08 June, 2008

Malaysia's government scrambled to cushion the blow from a 41 percent fuel price hike

Prime Minister Abdullah Ahmad Badawi urged angry citizens to understand the reasons behind the move, and said the government would do all it can to alleviate the burden on the poor.

"Each and every one of us has a role and responsibility in facing these trying times. As such, let's face this challenge together with resilience for the greater good of the nation and our future generations," he said.

"The government has held out for as long as possible to protect the people from fuel price increases," the premier said.

Why Malaysians Have To Pay More For Fuel ?

As far as the government is concerned, cutting back on fuel subsidies is the way to go so as to put its hard-earned taxpayers money into more productive uses like improving educational, health and infrastructure facilities for the benefit of more people rather than allowing it to be guzzled away mostly by motorists.

The government will be tackling the issue head on and will not allow the peoples anger over higher fuel prices to fester. It will announce a number of concrete measures this week to ease the burden on consumers.

There was no way that the government could continue to subsidise fuel when the price of crude oil price had reached almost US$140 a barrel, said Senator Datuk Gooi Hoe Hin who attended the closed-door briefing. However, he said, the government should have gradually reduced the subsidies to match with the international market prices.

"Giving subsidies is like giving opium. Once the people get addicted, it is very difficult for you to take them away because they would start questioning why the subsidies had to be reduced," he said.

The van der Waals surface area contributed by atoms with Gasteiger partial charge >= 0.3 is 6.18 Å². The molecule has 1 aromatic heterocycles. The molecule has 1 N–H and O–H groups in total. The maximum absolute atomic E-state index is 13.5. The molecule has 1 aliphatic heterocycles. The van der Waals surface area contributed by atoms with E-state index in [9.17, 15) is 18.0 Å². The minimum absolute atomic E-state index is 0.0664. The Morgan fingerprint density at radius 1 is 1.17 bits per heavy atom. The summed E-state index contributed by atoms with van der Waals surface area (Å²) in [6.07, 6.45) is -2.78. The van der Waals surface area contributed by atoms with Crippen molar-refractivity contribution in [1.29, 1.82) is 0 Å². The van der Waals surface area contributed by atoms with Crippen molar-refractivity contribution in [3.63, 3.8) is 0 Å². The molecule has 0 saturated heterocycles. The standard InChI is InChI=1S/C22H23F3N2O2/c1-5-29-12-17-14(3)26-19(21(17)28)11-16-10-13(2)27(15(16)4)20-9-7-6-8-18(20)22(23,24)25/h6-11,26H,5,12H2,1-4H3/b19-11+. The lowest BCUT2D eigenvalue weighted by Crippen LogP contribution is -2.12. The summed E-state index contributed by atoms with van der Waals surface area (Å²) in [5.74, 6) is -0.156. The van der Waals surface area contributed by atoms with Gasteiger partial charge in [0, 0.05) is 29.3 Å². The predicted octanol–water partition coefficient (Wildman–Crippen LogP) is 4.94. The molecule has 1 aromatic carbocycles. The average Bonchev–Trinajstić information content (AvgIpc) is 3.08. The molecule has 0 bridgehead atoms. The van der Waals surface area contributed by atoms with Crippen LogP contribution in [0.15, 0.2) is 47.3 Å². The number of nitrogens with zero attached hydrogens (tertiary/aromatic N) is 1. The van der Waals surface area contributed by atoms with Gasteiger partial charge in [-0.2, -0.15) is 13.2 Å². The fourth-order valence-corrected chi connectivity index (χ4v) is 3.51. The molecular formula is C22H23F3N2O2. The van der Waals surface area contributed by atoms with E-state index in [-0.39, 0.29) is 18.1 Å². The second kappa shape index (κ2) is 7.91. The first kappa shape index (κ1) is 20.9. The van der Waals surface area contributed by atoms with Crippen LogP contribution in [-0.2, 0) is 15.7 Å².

Political analyst Khoo Kay Peng said fuel subsidies had escalated drastically since 1982 and when the Abdullah administration took over in 2004, they had already reached a tipping point where it could not continue to subsidise anymore as the oil price had constantly moved up.

He said the Abdullah administration felt that savings in taxpayers money from the reduction of fuel subsidies should be channelled for better use such as improving the public transportation system to benefit more from the lower income group.

"Since 2004, the government had already intended to cut, but I don’t know why it didn't do it. It knows one day that this thing will come. If you keep prolonging it and suddenly you decide to have a sharp cut, definitely the people would be very angry," Khoo said, adding that he hoped that the savings of RM13.5 billion in reduced fuel subsidies would be used wisely and productively.

Malaysia should have done away with most of the fuel subsidies by now and not wait until a situation where the government could not continue with them, he stressed.

Meanwhile, some senior Umno officials have been urging Prime Minister Datuk Seri Abdullah Ahmad Badawi to reshuffle his Cabinet and drop ministers who are not on the same page with him

These calls have grown louder in the last 48 hours after an episode at the party’s retreat on Friday where Foreign Minister Datuk Seri Rais Yatim was criticised by some of his supreme council colleagues for attempting to package demands by him and Tan Sri Muhyiddin Yassin for Abdullah to step down before the party elections in December as a group resolution

Rais stunned his audience when he said that his group wanted Abdullah to effect the transfer of power soon, before the Umno elections. His group included Tan Sri Muhyiddin Yassin, Datuk Azim Zabidi, Datuk Azalina Othman Said and others.

Some of Abdullah’s supporters have told him that there is a need to reshuffle his Cabinet and drop the few ministers who are undermining him or who seem to be working with Tun Dr Mahathir Mohamad to push him out of office soon.



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